Book 1 in ‘The Foundation’ series
A novel by
Kelley Kay Bowles
"Let me walk through the fields of paper
touching with my wand
dry stems and stunted
- Denise Levertov
Sept 18, 1138
Somewhere in the Netherworld
William Britlan opened his eyes as if from a pleasant sleep. His body rested, hands to his sides and feet splayed out. He took a deep breath, and it caught and held as memories rushed into his consciousness. He saw his friend Thomas doubled over a sword which had pierced his gut, and he watched another man wield a mace toward Thomas’s head. The mace buried itself brutally into Thomas’s skull, spraying blood over William’s face even as a longsword slashed at his own side. William’s breaths sped up at a remembered awareness of the blade dispatching his chestplate and slicing through his skin, the blade’s movement stopping only when it reached bone.
William scrambled to his feet, long white hair swinging and arms flying at an invisible threat, roaring at an unseen opponent. After several seconds of thrashing and yelling, his vision began to clear. There was nobody there. As his hands traveled over his sides, he could see no wounds, no blood.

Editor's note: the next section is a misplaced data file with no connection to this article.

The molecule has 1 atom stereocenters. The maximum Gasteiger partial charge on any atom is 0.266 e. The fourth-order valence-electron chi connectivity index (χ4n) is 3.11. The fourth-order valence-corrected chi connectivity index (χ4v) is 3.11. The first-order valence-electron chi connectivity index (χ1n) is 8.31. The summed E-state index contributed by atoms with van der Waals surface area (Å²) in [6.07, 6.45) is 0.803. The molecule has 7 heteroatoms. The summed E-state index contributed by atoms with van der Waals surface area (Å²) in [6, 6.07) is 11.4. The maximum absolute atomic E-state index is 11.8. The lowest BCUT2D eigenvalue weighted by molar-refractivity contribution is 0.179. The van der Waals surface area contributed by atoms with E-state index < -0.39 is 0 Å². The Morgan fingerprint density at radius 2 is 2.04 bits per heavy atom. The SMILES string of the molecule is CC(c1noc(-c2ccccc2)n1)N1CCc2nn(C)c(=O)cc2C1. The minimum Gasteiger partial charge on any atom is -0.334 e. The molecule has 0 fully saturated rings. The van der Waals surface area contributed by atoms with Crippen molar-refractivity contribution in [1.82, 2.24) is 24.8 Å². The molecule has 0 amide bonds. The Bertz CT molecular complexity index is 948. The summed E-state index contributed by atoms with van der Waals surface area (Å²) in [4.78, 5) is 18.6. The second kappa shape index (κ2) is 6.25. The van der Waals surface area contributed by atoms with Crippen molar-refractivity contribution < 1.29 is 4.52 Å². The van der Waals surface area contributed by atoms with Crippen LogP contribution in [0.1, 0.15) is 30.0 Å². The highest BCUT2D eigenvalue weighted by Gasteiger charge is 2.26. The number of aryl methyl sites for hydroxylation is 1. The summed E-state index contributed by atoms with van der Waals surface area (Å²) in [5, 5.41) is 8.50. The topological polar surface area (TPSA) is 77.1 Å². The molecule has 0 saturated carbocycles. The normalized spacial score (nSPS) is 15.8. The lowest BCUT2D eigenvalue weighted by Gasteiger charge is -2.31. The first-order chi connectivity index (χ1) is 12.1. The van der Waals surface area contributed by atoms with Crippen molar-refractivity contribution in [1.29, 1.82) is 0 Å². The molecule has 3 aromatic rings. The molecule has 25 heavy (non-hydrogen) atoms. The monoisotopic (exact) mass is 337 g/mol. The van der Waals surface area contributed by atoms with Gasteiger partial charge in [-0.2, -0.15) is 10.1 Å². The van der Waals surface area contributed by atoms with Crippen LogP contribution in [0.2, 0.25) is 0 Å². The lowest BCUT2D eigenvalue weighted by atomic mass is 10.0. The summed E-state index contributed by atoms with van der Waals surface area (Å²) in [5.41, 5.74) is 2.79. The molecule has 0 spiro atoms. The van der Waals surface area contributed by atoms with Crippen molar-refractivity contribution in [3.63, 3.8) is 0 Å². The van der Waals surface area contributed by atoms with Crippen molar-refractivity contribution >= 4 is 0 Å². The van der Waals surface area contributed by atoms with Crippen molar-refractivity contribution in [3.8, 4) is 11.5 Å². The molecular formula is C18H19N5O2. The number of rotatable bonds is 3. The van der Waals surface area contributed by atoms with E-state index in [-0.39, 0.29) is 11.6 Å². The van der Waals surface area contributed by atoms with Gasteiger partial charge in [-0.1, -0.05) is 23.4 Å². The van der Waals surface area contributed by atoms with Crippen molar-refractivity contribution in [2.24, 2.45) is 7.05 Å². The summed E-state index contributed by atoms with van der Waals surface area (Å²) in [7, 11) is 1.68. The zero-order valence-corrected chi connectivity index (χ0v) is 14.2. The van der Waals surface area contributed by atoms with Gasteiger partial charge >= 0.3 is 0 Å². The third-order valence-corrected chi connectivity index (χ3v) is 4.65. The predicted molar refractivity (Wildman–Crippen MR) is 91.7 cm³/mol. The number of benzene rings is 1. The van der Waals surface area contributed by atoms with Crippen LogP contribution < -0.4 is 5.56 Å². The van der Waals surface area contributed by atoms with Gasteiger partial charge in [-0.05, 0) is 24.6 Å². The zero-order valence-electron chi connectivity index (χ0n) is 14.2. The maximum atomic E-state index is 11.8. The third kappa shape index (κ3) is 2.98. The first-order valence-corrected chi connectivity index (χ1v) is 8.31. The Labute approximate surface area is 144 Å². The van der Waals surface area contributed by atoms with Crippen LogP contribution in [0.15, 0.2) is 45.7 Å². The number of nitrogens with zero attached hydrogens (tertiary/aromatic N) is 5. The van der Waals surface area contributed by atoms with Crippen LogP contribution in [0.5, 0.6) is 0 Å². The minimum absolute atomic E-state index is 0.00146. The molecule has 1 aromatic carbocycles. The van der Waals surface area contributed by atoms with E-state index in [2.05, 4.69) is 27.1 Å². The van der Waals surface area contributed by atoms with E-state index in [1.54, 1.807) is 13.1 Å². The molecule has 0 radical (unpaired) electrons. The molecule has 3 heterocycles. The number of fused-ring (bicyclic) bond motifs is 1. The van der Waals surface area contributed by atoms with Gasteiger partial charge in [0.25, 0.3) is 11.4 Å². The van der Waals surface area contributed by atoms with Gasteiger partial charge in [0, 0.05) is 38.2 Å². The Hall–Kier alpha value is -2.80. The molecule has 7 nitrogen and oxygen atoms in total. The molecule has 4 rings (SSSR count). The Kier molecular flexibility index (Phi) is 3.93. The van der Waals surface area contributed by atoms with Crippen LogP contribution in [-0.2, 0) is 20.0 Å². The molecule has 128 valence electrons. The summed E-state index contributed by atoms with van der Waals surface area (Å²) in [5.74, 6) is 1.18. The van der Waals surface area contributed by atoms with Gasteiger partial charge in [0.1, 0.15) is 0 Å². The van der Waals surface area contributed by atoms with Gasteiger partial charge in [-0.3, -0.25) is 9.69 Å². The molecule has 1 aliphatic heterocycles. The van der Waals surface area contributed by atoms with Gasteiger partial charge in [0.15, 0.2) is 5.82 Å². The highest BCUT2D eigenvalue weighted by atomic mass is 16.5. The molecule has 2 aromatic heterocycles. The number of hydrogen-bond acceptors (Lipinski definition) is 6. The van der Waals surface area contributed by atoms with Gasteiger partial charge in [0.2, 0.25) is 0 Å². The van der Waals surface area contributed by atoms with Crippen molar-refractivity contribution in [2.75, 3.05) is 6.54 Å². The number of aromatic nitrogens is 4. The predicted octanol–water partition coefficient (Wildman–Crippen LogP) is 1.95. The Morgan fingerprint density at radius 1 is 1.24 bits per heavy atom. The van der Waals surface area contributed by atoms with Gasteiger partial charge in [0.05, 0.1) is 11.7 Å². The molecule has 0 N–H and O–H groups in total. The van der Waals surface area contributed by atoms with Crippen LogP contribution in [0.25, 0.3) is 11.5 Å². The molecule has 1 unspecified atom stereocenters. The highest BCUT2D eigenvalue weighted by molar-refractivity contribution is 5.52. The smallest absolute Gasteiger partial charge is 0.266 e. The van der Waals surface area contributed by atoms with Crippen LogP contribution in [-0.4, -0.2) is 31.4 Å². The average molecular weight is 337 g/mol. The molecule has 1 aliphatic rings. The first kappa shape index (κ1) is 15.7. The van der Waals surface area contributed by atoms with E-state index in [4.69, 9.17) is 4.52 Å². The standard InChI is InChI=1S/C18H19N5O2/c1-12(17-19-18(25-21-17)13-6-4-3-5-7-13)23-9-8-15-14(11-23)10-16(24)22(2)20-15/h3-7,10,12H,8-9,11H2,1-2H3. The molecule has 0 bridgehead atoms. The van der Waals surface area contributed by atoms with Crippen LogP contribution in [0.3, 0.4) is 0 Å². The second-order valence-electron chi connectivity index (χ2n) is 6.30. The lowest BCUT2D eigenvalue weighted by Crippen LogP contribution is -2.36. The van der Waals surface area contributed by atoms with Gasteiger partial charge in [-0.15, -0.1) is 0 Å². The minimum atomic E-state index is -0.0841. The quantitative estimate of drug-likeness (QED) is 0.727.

“What madness is this?” he murmured. The plate he had on his chest was gone, as were the leathers he had worn as protection in battle. His coverings now were unknown to him, a cloth soft as clouds, which covered but did not bind.
“Ach, I must be slain, then,” he surmised. “Is this heaven? This, what I’m wearing, surely it be heavenly.” He patted the fabric, and looked down at his feet. There was no floor there, and he startled. Indeed, his feet rested on what felt like a smooth floor, but what looked like the air of darkness under his toes. He could see the night sky from every angle, unbroken fields of stars with no moon or horizon to break them.